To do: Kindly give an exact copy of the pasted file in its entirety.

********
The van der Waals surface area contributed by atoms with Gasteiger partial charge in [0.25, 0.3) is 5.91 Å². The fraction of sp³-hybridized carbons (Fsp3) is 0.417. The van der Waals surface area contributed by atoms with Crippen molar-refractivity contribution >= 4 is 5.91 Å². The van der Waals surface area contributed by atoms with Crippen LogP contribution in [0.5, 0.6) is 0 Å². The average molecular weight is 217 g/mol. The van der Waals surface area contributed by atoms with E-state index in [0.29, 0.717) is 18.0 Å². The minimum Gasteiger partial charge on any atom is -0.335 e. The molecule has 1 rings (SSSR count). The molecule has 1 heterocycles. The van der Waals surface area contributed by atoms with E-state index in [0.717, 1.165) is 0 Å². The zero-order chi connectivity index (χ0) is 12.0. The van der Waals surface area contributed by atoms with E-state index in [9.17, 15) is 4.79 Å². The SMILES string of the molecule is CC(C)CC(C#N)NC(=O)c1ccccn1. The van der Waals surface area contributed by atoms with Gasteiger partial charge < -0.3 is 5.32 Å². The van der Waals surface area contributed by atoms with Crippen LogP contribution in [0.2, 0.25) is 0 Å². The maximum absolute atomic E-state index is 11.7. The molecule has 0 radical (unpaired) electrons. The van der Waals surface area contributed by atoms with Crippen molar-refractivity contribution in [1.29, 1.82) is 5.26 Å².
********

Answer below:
The van der Waals surface area contributed by atoms with Gasteiger partial charge in [0.25, 0.3) is 5.91 Å². The fraction of sp³-hybridized carbons (Fsp3) is 0.417. The van der Waals surface area contributed by atoms with Crippen molar-refractivity contribution >= 4 is 5.91 Å². The van der Waals surface area contributed by atoms with Crippen LogP contribution in [0.5, 0.6) is 0 Å². The average molecular weight is 217 g/mol. The van der Waals surface area contributed by atoms with E-state index in [0.29, 0.717) is 18.0 Å². The minimum Gasteiger partial charge on any atom is -0.335 e. The molecule has 1 rings (SSSR count). The molecule has 1 heterocycles. The van der Waals surface area contributed by atoms with E-state index in [0.717, 1.165) is 0 Å². The zero-order chi connectivity index (χ0) is 12.0. The van der Waals surface area contributed by atoms with E-state index in [9.17, 15) is 4.79 Å². The SMILES string of the molecule is CC(C)CC(C#N)NC(=O)c1ccccn1. The van der Waals surface area contributed by atoms with Gasteiger partial charge < -0.3 is 5.32 Å². The van der Waals surface area contributed by atoms with Crippen LogP contribution in [0.2, 0.25) is 0 Å². The maximum absolute atomic E-state index is 11.7. The molecule has 0 radical (unpaired) electrons. The van der Waals surface area contributed by atoms with Crippen molar-refractivity contribution in [1.29, 1.82) is 5.26 Å².